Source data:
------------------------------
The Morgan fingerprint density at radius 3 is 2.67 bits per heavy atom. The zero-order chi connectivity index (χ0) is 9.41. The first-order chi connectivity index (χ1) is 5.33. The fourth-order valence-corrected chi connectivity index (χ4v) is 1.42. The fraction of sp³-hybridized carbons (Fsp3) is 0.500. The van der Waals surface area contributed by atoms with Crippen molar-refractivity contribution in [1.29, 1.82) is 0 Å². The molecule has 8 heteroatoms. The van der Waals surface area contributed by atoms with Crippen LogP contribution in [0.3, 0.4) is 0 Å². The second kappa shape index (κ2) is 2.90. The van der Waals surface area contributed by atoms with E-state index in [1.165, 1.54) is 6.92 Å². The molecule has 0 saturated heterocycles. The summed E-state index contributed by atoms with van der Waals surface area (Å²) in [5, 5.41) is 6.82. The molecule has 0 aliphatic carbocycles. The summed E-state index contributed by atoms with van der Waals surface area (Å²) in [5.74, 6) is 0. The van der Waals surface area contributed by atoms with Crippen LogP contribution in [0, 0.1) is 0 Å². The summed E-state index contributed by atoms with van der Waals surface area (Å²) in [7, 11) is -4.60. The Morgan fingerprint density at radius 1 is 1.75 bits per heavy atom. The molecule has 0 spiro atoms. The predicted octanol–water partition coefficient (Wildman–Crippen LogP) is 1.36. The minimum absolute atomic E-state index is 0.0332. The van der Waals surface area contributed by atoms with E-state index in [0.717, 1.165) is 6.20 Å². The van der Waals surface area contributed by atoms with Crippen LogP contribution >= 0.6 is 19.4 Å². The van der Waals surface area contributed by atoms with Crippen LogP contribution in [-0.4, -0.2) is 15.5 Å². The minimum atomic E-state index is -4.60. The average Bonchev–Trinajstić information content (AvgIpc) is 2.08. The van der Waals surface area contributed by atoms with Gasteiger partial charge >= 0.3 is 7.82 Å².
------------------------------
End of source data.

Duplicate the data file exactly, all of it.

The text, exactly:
The Morgan fingerprint density at radius 3 is 2.67 bits per heavy atom. The zero-order chi connectivity index (χ0) is 9.41. The first-order chi connectivity index (χ1) is 5.33. The fourth-order valence-corrected chi connectivity index (χ4v) is 1.42. The fraction of sp³-hybridized carbons (Fsp3) is 0.500. The van der Waals surface area contributed by atoms with Crippen molar-refractivity contribution in [1.29, 1.82) is 0 Å². The molecule has 8 heteroatoms. The van der Waals surface area contributed by atoms with Crippen LogP contribution in [0.3, 0.4) is 0 Å². The second kappa shape index (κ2) is 2.90. The van der Waals surface area contributed by atoms with E-state index in [1.165, 1.54) is 6.92 Å². The molecule has 0 saturated heterocycles. The summed E-state index contributed by atoms with van der Waals surface area (Å²) in [5, 5.41) is 6.82. The molecule has 0 aliphatic carbocycles. The summed E-state index contributed by atoms with van der Waals surface area (Å²) in [5.74, 6) is 0. The van der Waals surface area contributed by atoms with Crippen LogP contribution in [0, 0.1) is 0 Å². The summed E-state index contributed by atoms with van der Waals surface area (Å²) in [7, 11) is -4.60. The Morgan fingerprint density at radius 1 is 1.75 bits per heavy atom. The molecule has 0 spiro atoms. The predicted octanol–water partition coefficient (Wildman–Crippen LogP) is 1.36. The minimum absolute atomic E-state index is 0.0332. The van der Waals surface area contributed by atoms with E-state index in [0.717, 1.165) is 6.20 Å². The van der Waals surface area contributed by atoms with Crippen LogP contribution >= 0.6 is 19.4 Å². The van der Waals surface area contributed by atoms with Crippen LogP contribution in [-0.4, -0.2) is 15.5 Å². The minimum atomic E-state index is -4.60. The average Bonchev–Trinajstić information content (AvgIpc) is 2.08. The van der Waals surface area contributed by atoms with Gasteiger partial charge >= 0.3 is 7.82 Å².